Theory Weekly Highlights for August 2005

August 26, 2005

A new analytical model was developed for the interaction of an expanding plasma fireball with a cusp magnetic field used to protect an IFE target chamber wall from the energetic ions, and safely divert the charged particle debris out of the target chamber. The lifetime and survivability of the wall is a serious concern for IFE power plants since high-yield targets release bursts of neutrons, X-rays and energetic ions with instantaneous heat loading on the wall a thousand times larger than wall loadings in an MFE power reactor. The physics-based model describes the braking of a quasi-spherical plasma expansion against the magnetic “cushion” and calculates the equilibrium/stopping radius of the plasma cavity. The model indicates that magnetic wall protection, an idea that emerged from the High-Average-Power-Laser (HAPL) program, looks promising and deserves further study. The conventional approach of filling the target chamber with a Xe buffer gas to absorb the ion energy faces the problem of target heating by hot buffer gas which can potentially ruin the frozen DT fuel layer.

Professor Jaiqi Dong from the SWIP in China completed a successful three-week visit to GA to learn how to use several of the GA MHD tools, notably the EFIT, TOQ, GATO, and BALOO codes. An equilibrium for the HL-2A tokamak was successfully constructed and tested for stability with and without the HL-2A vacuum vessel, which was modeled by a suitably smoothed harmonic expansion in poloidal angle.

August 19, 2005

Recent nonlinear GYRO simulations including kinetic electrons show that the ion and electron energy transport follows a linear q scaling for q values ranging from 1 to 4. The simulations were performed around several reference cases in an annulus with flat profiles and assuming shifted circle geometry. The results are equally valid for positive and negative shear and for cases where the spectrum is dominated by either ITG or TEM modes. The particle transport also follows a linear scaling if the diffusivity is positive (outward). If a particle pinch is predicted, then the passing electron contribution can change sign as q is varied within a scan, resulting in little or no observed q dependence over the entire range of interest. The passing electron contribution to the diffusivity is relatively small compared to the trapped electron contribution, but it is large enough to impact the scaling with q.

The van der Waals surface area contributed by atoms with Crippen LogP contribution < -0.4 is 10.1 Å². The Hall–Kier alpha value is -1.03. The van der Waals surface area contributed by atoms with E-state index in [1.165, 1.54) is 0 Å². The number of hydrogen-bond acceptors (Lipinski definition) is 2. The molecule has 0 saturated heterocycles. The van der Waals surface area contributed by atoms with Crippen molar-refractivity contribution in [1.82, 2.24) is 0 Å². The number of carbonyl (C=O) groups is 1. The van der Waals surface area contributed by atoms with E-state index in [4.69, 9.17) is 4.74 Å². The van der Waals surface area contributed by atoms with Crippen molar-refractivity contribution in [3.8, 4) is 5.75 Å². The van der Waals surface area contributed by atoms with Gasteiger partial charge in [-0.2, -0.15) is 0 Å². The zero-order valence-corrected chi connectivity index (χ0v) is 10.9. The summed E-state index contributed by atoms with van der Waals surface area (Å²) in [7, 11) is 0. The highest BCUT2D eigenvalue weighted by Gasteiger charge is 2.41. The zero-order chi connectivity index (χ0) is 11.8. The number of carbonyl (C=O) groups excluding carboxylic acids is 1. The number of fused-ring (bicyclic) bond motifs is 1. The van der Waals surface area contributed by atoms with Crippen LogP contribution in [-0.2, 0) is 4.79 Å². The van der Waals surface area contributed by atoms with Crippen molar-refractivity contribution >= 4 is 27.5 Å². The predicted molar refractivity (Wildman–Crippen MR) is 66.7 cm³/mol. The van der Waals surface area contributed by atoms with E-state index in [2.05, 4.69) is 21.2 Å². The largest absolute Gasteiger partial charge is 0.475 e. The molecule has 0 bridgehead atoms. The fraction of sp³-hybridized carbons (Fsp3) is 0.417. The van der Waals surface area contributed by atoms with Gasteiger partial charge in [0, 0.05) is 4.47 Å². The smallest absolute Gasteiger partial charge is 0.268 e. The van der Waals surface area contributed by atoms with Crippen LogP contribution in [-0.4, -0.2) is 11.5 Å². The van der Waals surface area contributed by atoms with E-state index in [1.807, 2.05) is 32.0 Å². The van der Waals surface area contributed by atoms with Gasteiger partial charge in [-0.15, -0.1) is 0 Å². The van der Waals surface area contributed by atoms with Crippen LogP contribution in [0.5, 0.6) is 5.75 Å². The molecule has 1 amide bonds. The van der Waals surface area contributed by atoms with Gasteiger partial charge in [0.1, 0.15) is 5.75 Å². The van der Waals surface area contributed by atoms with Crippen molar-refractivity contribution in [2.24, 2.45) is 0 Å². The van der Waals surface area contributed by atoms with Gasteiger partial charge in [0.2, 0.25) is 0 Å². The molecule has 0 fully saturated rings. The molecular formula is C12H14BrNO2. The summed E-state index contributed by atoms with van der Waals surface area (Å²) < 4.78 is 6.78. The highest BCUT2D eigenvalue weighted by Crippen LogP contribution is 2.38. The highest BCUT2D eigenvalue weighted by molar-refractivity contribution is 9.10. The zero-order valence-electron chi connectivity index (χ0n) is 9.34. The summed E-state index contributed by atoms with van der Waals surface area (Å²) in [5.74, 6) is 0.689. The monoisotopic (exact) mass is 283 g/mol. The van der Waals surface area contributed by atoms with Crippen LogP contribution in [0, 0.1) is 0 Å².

August 12, 2005

A general expression was derived, valid in an arbitrary coordinate system for the existence of magnetic surfaces in 3D. The expression is coordinate independent, which is important when axisymmetry is violated. Applied to a torus, the fact surfaces are guaranteed to exist with any special symmetry, drops out trivially from this formulation. In the general case, surfaces exist if and only if a certain simple equation has solutions. An analogous expression is also obtained for the existence of current surfaces. An effort is underway to derive simplified conditions to yield useful criteria for existence of proper nested flux surfaces.

August 05, 2005

The NIMROD code has been successfully ported to the GA Opteron/Infiniband cluster DROP (see Highlight for April 22 2005 at Theory Weekly Highlights for April 2005). So far, performance on most NIMROD routines is up to a factor of four faster than on the NERSC SEABORG machine. Production studies of edge-localized modes with flow shear and current drive from resistive instabilities in DIII-D have begun on the machine. However, the NIMROD iteration stage is currently a bottleneck, limiting overall performance to about twice that of SEABORG. The port to the DROP cluster required a special build of the MVAPICH library to prevent communication lock-up on parallel computations, where an offending optimization was removed and this may be responsible for the performance lag. Curiously, this lock-up problem has also been observed in attempts to port NIMROD to the new NERSC Opteron/Infiniband cluster, JACQUARD. We are working with the MVAPICH team to identify the root cause of the problem.

These highlights are reports of research work in progress and are accordingly subject to change or modification